Postal Service blames revenue shortfall on declining letter volume
Washington Postal Scene — By Bill McAllister
Declining letter volume was cited by the United States Postal Service as the root cause of its poor financial performance in the fiscal year ended Sept. 30.
The federal agency reported its revenues fell to $69.6 billion, down from $70.4 billion in fiscal 2016.
That left the USPS with a net loss of $2.7 billion for the year, compared to a $5.6 billion loss in the previous year.
According to a news release issued Nov. 14, the decline in revenues was created “largely by accelerated declines in first class and marketing mail volumes.”
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Those two categories have been the mainstays of the Postal Service’s financial viability.
But the agency said its mail volumes declined “approximately 5 billion pieces, or 3.6 percent” during fiscal 2017.
That drop was “somewhat offset” by increased package revenues, which climbed by 11.4 percent.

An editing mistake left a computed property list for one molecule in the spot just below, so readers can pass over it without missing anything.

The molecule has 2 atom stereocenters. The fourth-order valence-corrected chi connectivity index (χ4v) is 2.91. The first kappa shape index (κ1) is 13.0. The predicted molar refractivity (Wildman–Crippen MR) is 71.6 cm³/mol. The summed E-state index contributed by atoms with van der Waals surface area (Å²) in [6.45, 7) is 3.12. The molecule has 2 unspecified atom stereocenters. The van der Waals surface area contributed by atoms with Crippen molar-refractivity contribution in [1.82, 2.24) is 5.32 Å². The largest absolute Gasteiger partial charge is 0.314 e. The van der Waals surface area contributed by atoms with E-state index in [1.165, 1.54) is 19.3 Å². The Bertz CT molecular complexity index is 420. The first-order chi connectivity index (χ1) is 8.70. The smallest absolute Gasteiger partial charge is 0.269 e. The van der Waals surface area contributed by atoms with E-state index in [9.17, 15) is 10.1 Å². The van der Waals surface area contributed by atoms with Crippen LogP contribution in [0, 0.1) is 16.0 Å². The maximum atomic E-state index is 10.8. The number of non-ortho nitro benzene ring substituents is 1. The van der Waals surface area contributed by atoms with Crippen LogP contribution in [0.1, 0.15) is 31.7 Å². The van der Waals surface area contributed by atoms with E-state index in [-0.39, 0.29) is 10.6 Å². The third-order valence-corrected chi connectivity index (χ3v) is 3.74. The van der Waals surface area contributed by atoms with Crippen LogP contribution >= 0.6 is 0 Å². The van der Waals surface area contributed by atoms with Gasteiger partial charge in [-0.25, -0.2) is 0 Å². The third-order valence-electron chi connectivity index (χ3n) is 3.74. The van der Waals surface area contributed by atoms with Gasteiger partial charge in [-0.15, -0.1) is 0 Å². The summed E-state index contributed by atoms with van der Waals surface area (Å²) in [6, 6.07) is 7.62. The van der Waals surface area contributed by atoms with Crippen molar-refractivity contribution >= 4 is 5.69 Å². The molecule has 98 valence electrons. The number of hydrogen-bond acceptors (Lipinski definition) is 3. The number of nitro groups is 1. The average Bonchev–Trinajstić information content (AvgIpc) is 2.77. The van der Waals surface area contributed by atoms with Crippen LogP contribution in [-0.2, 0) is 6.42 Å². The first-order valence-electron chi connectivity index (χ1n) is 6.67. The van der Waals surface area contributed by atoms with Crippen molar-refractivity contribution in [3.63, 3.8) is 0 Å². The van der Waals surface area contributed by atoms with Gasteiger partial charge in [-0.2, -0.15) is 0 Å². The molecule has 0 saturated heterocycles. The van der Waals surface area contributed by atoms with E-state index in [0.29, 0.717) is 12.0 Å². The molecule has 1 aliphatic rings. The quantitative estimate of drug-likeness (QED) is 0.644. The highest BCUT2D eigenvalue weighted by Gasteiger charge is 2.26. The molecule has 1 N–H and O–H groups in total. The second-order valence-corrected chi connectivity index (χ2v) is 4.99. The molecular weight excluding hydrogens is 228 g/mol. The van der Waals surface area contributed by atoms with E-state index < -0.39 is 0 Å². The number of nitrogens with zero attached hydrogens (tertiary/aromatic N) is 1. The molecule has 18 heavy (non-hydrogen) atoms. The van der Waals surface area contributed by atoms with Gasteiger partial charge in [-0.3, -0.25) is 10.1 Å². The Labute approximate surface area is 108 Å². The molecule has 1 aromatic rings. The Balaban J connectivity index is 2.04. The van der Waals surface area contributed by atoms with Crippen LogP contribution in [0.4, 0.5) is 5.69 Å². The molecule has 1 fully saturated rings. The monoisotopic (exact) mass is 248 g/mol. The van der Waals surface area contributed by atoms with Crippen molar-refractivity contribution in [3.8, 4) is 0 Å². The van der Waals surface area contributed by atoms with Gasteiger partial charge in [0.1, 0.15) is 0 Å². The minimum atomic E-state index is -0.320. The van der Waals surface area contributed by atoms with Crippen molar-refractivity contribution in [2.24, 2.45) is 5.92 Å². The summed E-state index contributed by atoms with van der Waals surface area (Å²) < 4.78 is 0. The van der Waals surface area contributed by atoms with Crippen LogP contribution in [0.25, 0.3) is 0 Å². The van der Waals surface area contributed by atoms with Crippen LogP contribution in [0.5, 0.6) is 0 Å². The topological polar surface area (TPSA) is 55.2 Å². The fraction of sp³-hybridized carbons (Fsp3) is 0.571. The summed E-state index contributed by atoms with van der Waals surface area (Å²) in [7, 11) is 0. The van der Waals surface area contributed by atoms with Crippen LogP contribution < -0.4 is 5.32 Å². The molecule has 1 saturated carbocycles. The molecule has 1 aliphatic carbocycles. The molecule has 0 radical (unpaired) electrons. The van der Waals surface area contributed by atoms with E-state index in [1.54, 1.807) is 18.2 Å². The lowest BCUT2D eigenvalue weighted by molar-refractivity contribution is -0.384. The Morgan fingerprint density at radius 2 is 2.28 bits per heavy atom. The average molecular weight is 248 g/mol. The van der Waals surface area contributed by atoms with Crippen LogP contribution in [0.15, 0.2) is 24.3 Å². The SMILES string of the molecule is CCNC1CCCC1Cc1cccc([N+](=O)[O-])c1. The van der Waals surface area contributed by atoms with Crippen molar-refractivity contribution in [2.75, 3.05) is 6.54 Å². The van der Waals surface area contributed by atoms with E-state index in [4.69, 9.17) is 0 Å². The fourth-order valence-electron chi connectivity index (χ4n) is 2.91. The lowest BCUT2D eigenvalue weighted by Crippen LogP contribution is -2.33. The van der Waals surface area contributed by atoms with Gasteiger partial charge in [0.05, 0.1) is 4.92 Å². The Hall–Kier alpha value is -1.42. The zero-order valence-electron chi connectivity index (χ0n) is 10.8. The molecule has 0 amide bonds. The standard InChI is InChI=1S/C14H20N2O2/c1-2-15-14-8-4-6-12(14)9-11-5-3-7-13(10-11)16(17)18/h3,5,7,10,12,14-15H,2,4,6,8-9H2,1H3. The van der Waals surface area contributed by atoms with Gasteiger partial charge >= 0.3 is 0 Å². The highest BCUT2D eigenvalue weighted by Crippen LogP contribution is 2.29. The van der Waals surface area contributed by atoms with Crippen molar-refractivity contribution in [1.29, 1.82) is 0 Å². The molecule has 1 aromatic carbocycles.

That increase, which has been noted as the agency’s bright spot, was not enough to offset the massive costs of operating a system that is built on letter volume.
“Our financial situation is serious, though solvable,” Postmaster General Megan J. Brennan said in the news release.
“There is a path to profitability and long term financial stability,” she said, repeating her previous appeals to Congress.
Brennan again urged passage of legislation that would reduce some of the agency’s mandated costs and allow the Postal Service to raise its annual rate increases to more than the rate of inflation.
The financial report noted that the USPS’s expenses in the past year fell by 6.1 percent. It said, however, “this net reduction was largely attributable to changes in actuarially determined expenses outside of management’s control.”
The USPS said its controllable loss for the year was $814 million compared to $610 million in fiscal 2016.
Fredric Rolando, president of the National Association of Letter Carriers, said the 2017 results show “the underlying business strength of the U.S. Postal Service while also indicating the need to address external matters beyond USPS control.”
He said the $814 million “controllable loss” was a product of the 2¢ rollback in April 2016 in first-class postage rates, which cut postal revenues “by $2 billion annually.”
“Without the two-cent reduction in stamp prices, fiscal 2017 would have an operating profit of $1.2 billion,” he said.
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